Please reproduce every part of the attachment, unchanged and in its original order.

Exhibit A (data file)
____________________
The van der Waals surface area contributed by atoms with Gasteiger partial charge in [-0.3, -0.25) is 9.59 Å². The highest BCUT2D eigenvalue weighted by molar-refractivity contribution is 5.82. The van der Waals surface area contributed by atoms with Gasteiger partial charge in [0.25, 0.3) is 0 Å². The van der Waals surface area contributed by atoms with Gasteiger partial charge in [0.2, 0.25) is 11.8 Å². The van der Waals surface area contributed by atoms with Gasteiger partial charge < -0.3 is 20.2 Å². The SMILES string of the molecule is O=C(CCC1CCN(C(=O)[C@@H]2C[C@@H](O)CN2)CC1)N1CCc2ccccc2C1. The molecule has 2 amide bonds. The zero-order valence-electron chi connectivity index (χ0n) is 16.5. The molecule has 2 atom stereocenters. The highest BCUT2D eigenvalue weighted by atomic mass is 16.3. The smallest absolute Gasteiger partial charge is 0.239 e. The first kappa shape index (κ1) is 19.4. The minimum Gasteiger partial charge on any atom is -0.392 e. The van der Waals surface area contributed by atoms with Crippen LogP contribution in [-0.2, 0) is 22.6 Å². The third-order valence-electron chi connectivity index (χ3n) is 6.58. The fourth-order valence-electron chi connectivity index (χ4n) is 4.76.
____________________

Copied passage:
The van der Waals surface area contributed by atoms with Gasteiger partial charge in [-0.3, -0.25) is 9.59 Å². The highest BCUT2D eigenvalue weighted by molar-refractivity contribution is 5.82. The van der Waals surface area contributed by atoms with Gasteiger partial charge in [0.25, 0.3) is 0 Å². The van der Waals surface area contributed by atoms with Gasteiger partial charge in [0.2, 0.25) is 11.8 Å². The van der Waals surface area contributed by atoms with Gasteiger partial charge < -0.3 is 20.2 Å². The SMILES string of the molecule is O=C(CCC1CCN(C(=O)[C@@H]2C[C@@H](O)CN2)CC1)N1CCc2ccccc2C1. The molecule has 2 amide bonds. The zero-order valence-electron chi connectivity index (χ0n) is 16.5. The molecule has 2 atom stereocenters. The highest BCUT2D eigenvalue weighted by atomic mass is 16.3. The smallest absolute Gasteiger partial charge is 0.239 e. The first kappa shape index (κ1) is 19.4. The minimum Gasteiger partial charge on any atom is -0.392 e. The van der Waals surface area contributed by atoms with Crippen LogP contribution in [-0.2, 0) is 22.6 Å². The third-order valence-electron chi connectivity index (χ3n) is 6.58. The fourth-order valence-electron chi connectivity index (χ4n) is 4.76.